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Short-term assist devices in postcardiotomy cardiogenic shock

We congratulate Wang and colleagues for their study and very successful results [1]. Although the used short-term circulatory support system was venoarterial extracorporeal membrane oxygenation (VA-ECMO), the weaning rate reported by Wang et al., 64%, is quite high. Especially in postcardiotomy cardiogenic shock, whether or not cardiopulmonary bypass is used, frequently emerging situation is left ventricular dysfunction. Naturally, it is actually a short-term left ventricular support system (LVAD) that should be used for recovery of left ventricular functions. However, VA-ECMO is often preferred because of the ease of percutaneous placement in daily surgical practice, as in the study of Wang et al. But in our opinion, this is not a foolproof practice. Because VA-ECMO does not vent the left ventricle, so it cannot be expected to recover the post-cardiotomy left ventricle dysfunction. In particular, VA-ECMO, which is placed through the femoral artery, increases the afterload, makes the ventricle recovery even more difficult. If Wang and colleagues had used a real short-term LVAD (such as the Levitronix CentriMag) in all these patients, could weaning results have been much better? Another issue we wondered is the effect of ECMO duration on weaning or mortality rates. Because in some studies, as the duration of ECMO increases, weaning and survival rates increase [2] whereas in some other studies, an opposite result is mentioned [3]. In the study of Wang et al., patients who underwent ECMO less than 3 days had less mortality compared to those who underwent ECMO for 3–6 days. What are the comments of the authors on this subject by considering their own results?

Authors’ response

We are grateful to Iner et al. for their interesting and valuable comments on our paper.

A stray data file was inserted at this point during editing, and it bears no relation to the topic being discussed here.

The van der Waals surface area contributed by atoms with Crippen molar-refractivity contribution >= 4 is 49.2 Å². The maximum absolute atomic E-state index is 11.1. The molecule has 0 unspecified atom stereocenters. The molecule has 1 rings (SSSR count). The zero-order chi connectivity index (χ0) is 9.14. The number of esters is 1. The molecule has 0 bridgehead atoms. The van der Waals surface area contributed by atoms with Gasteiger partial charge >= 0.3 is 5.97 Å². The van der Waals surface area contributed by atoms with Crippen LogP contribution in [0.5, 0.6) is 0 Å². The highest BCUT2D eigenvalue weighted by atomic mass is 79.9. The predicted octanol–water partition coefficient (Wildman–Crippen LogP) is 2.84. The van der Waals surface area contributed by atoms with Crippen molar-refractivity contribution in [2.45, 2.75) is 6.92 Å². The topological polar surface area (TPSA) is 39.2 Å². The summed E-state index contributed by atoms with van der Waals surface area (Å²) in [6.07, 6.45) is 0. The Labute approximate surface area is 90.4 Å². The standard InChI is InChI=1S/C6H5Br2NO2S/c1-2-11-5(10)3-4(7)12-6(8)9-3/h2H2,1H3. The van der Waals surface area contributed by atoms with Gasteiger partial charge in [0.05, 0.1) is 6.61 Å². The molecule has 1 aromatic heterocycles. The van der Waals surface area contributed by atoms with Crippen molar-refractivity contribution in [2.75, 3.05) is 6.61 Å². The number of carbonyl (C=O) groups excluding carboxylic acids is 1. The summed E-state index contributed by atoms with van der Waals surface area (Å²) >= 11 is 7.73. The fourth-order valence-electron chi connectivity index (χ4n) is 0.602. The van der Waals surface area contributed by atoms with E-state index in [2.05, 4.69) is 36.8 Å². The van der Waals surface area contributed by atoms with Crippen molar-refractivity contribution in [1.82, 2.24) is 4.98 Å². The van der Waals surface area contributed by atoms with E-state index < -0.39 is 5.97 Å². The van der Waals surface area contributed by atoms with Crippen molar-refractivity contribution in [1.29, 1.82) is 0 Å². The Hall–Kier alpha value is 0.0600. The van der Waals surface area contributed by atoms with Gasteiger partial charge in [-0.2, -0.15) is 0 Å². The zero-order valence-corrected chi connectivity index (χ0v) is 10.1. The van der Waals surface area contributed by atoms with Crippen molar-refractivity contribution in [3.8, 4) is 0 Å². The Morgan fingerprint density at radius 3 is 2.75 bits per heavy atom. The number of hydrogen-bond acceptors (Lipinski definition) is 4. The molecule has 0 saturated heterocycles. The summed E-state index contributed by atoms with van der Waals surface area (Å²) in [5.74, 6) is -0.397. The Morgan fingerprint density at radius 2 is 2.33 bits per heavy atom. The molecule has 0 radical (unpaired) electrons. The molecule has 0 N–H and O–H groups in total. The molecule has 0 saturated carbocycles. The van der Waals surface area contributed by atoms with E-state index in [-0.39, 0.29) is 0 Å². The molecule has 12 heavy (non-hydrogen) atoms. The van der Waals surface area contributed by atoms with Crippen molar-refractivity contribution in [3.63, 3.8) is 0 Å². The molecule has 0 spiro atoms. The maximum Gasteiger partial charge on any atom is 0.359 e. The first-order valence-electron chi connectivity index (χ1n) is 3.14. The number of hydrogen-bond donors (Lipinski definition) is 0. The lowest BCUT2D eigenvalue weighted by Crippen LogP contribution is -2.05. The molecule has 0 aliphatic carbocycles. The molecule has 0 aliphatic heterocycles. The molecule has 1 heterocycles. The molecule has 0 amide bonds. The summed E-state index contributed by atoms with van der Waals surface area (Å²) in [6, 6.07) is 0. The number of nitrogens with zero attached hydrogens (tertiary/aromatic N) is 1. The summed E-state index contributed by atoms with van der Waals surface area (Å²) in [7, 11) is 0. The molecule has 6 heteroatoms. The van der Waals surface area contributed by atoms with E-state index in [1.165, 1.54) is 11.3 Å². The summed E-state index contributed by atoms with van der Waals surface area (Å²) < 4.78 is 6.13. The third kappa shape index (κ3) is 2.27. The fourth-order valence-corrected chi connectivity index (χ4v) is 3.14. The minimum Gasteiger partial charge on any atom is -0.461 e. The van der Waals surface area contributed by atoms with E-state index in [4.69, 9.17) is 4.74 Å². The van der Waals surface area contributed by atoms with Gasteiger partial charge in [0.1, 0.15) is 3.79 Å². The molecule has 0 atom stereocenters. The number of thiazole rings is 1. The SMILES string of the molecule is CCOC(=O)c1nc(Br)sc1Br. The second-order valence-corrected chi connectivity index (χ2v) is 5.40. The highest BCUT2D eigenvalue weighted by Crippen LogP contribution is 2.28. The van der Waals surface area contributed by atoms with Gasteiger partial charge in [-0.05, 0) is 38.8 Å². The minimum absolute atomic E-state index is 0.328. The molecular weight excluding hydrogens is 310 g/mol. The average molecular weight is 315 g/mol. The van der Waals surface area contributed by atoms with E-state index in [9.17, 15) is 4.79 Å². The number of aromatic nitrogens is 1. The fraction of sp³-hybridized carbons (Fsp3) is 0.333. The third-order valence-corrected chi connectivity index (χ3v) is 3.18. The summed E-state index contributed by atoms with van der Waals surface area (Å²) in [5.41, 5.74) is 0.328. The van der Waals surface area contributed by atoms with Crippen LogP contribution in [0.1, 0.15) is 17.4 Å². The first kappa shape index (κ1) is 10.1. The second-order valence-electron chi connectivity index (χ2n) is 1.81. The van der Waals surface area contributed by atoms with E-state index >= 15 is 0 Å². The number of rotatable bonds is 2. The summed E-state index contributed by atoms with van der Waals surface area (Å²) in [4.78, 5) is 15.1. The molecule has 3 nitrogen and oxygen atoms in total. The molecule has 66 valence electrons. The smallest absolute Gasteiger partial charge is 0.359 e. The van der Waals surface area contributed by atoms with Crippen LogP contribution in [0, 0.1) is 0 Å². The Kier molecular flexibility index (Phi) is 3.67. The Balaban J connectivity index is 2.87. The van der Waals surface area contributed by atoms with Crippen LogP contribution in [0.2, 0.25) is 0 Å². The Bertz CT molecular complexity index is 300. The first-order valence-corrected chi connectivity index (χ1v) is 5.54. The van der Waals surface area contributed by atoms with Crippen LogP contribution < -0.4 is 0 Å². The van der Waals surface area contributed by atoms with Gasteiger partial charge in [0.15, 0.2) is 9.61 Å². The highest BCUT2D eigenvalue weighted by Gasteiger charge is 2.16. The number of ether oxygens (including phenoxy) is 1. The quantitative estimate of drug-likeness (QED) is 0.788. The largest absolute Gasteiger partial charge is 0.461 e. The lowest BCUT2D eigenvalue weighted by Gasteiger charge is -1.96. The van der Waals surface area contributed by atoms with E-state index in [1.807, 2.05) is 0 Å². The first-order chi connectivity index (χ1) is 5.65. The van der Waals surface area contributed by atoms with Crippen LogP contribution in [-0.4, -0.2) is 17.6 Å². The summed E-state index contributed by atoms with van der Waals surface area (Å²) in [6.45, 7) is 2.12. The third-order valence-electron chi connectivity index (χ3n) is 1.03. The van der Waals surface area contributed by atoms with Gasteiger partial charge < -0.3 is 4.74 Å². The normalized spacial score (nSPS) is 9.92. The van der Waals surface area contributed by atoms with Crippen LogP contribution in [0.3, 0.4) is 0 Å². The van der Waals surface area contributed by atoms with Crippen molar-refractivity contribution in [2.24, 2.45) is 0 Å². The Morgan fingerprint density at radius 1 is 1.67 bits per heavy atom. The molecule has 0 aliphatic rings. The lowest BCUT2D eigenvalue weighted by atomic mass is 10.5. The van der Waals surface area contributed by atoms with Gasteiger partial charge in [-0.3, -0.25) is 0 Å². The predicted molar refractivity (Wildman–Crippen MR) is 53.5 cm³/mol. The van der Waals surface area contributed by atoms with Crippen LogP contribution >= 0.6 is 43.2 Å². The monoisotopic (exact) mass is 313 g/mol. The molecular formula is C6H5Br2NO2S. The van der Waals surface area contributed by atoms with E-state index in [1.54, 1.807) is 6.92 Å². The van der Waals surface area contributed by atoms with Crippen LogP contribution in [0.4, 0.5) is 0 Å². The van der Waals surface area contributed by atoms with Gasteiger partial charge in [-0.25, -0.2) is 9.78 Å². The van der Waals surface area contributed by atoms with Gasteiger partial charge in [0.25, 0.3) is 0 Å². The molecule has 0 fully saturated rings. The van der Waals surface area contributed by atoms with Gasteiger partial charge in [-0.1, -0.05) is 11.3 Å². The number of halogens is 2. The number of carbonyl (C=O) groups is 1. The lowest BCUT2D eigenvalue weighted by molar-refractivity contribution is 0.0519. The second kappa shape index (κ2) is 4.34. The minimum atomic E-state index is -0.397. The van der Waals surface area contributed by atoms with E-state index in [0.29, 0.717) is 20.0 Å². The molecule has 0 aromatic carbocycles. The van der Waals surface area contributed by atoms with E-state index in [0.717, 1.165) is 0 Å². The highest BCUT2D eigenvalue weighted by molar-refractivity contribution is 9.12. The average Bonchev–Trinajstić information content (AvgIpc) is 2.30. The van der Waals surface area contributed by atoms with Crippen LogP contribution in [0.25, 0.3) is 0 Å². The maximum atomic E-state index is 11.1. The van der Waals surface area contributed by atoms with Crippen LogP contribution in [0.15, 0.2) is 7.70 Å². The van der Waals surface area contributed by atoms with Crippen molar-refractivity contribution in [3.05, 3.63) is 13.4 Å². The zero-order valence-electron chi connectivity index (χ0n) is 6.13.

Peripheral venoarterial extracorporeal membrane oxygenation (VA-ECMO) increases the left ventricle (LV) afterload, and LV overload increases wall stress and myocardial oxygen consumption, jeopardising LV recovery in postcardiotomy cardiogenic shock patients [4]. In our study, more than 80% of patients received VA-ECMO combined intra-aortic balloon pump, which might reduce LV afterload and increase coronary blood flow. Since left ventricular assist devices were not registered in China, no patients underwent ventricular assist device after VA-ECMO. The usefulness of VA-ECMO for these patients might have therefore been underestimated. As for the effect of ECMO duration on weaning or mortality rates, patients who underwent ECMO for 3–6 days had significantly lower mortality than those who used ECMO for < 3 days, which was similar with the results of the extracorporeal Life Support Organization (ELSO) registry [5]. Most of the patients who used ECMO for < 3 days could not be weaned from ECMO, which might account for our findings. The reasons for discontinuation in the early period included haemorrhage, organ failure and family request. Our study did not suggest that weaning should occur on a particular day in order to maximise survival. The duration of VA-ECMO depends on the underlying disease process.


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HI, NKY, and OG interpreted the results of the study. GG, AG, and LY made a literature review. All authors read and approved the final manuscript.

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Correspondence to Hasan Iner.

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Iner, H., Yesilkaya, N.K., Besir, Y. et al. Short-term assist devices in postcardiotomy cardiogenic shock. Crit Care 23, 199 (2019).

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